Uses: Sports goods, Furniture, Flooring
General Description: Birds eye maple is strong, heavy, hard, and fine textured. The heartwood is light reddish-brown with deeper-coloured late-wood bands. The sapwood is white in colour, and furnishes the white maple prized for certain uses. It differs mainly from the soft maples in its greater density and firmer texture.
Medium - Birds eye maple is rather difficult to work, the timber tending to cause saws to vibrate, and for cutters to ride on the wood during planing. A reduction of cutting angle to 20º assists the finishing operation particularly when curly grain is present. The timber can be stained, polished and glued satisfactorily, but it is hard to nail or screw, although these are held firmly.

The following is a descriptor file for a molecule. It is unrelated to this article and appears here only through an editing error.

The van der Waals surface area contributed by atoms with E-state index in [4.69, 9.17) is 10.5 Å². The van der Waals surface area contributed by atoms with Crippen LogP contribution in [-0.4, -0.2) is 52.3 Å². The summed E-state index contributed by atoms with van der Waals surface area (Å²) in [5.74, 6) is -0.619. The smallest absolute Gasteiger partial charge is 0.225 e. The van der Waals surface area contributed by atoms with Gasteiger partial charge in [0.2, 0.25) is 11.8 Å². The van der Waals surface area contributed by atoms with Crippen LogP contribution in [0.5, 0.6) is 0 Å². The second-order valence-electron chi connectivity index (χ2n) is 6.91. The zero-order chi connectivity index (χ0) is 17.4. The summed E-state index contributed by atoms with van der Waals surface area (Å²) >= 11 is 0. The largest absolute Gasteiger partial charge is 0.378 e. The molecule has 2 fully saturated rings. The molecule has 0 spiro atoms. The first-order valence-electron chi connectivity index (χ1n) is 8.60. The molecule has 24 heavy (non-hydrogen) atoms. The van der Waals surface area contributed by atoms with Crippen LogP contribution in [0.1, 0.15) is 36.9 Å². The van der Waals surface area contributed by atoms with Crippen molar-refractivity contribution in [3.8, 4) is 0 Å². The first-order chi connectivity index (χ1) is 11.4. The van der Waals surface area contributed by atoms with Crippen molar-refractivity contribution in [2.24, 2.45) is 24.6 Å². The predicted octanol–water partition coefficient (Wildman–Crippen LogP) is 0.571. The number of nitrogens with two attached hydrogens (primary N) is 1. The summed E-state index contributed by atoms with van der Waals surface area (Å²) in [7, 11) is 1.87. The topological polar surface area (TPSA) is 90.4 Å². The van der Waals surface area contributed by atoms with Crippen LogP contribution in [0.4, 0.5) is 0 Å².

All types dry without undue difficulty but rather slowly, particularly rock maple.
Compared with European beech, rock maple is about equal in bending strength and in compression along the grain. and some 15 to 20 per cent superior in hardness, resistance to shock loads and resistance to splitting.
Family Name: Aceraceae
Latin Name: Acer saccharum
Distribution: Found generally in Canada and eastern USA.
Also known as: Rock maple, hard maple, sugar maple, black maple